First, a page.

An interesting follow-up to the item last time on research into not doing something. The German government put out a TV message featuring two couch potatoes…doing nothing, and advocating staying on the couch as a contribution to not spreading the Covid-19 infection. Somebody has a sense of humour.
On the pandemic, one group that has emerged with credit is the research community, the speed of decision making and the extent of international co-operation in sequencing the genetic code of the virus, using the code to design a vaccine and then developing it in record time. I suggest that by the end of 2021 the number of lives saved by the actions of researchers will be greater than the number lost through the actions and inactions of politicians. Experts have gained in respect. On the other hand, in this country…
On a (perhaps) less contentious issue, closer to members’ interests, I recommend the book edited by Stephen Gorard and published by Routledge: Getting Evidence into Education. Evaluating the routes to policy and practice. He has a salutary listing in the final chapter of barriers to the widespread use of high quality evidence. First is the regrettable lack of quality in research, with the growth of work he identifies as ‘small-scale, uninventive, journalistic or [only] purportedly theoretical work’ lacking scientific replicability. Second is the low ability or willingness to communicate findings to users, which is now improving, possibly because of the impact factor in REF funding. On the other side, he questions whether users really appreciate and want to use good evidence, particularly when it runs counter to values that underpin ideology. Finally, ‘teachers are still largely unaware of the availability of good evidence’ or lack the authority or resources to make changes in practice, and ‘school leaders often appear content to plan school improvement without referring to robust evidence. In my experience, much of that is also true in higher education, as well as in government policy making for the sector.
The latest data on membership of REF panels, issued in December, show that, despite government commitment to diversity and levelling up, the academic capitalists among the elite universities still control the commanding heights of the research economy. On the main panels, pre-92 universities have 46 full members, post-92 institutions have one – Kingston on Panel D. International universities have 15, which shows where competition in Lisa Lucas’s research game is focussed. On the sub-panels the figures are 636 to 87, with assessor members at 112 and 24. This affects grading. I make no accusation of crony capitalism, but there may be an unconscious bias of common cultural identity, as in the Eurovision Song Contest, where votes go to ‘people like us’, so the same old same old may be rewarded ahead of new approaches and findings challenging the established corpus of work done by members. That in turn affects funding. A parliamentary reply on 17 November listed overall government research funding (much of it QR funding from REF) to the 13 universities in the West Midlands. Between 2015 and 2019, Birmingham and Warwick (33 members) got an increase of 21% to £256m, mainly attributable to Warwick gaining an immediate £16 after the 2014 REF and a similar amount over the period; Aston and Keele (8 members) had no increase on £30m – Aston gained £1m, Keele had a matching reduction; Coventry gained £3m to £9m after a good REF. The other 8 institutions had £12 m among them. So two universities, dominating regional representation, got 83% of the funds distributed in 2018/9.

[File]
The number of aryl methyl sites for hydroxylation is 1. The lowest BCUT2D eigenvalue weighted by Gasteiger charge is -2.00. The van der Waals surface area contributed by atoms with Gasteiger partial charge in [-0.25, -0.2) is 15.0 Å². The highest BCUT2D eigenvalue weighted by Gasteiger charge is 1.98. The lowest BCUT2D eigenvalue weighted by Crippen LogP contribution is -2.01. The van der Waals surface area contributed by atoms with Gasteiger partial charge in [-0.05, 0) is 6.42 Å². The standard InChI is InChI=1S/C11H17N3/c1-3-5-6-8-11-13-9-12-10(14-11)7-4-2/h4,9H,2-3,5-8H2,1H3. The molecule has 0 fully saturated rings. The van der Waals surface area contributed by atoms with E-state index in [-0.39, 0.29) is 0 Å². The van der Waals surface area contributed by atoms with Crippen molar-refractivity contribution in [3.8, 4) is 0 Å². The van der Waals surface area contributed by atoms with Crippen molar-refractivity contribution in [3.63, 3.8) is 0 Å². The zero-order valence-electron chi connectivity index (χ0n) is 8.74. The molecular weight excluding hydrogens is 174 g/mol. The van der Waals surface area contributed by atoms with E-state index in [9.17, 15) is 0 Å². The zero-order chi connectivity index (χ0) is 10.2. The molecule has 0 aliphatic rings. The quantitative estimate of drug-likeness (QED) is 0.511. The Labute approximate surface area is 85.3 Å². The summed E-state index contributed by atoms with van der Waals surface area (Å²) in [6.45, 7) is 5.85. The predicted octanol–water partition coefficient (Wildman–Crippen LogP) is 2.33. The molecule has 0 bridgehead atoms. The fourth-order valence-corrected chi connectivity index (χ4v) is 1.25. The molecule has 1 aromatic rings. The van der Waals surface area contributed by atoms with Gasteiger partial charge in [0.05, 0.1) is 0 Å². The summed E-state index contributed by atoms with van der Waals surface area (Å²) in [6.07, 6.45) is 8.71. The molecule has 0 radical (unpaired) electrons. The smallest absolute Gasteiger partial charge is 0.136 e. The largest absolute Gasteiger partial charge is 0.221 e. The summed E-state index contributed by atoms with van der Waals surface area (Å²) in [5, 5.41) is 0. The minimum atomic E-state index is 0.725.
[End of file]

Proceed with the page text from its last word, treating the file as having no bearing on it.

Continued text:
Amanda Solloway, Minister for HE in England, at a recent HEPI webinar, committed to reviewing the nature of excellence in research, acknowledged the need for diversity on interpretations and a need to link to ‘levelling up’. There may be a lesson from the Covid pandemic, where approaches by elite western countries failed; under-regarded countries did better. In 2019 the Johns Hopkins Global Health Security Index ranking capacity to deal with outbreaks of infectious disease ranked the USA first and the UK second; New Zealand came in at 35th and South Korea at 9th. The article in the Guardian from which I took those figures (Laura Spinney on 30 December) quotes Sarah Dalglies in the Lancet – ‘The pandemic has given the lie to the notion that expertise is concentrated in, or at least best channelled by, legacy powers and historically rich states’. Maybe that applies to research, too. REF panels, and Amanda Solloway, please note.
SRHE Fellow Ian McNay is emeritus professor at the University of Greenwich.
For answers to Ian’s SRHE News Quiz 2020, they are now online here.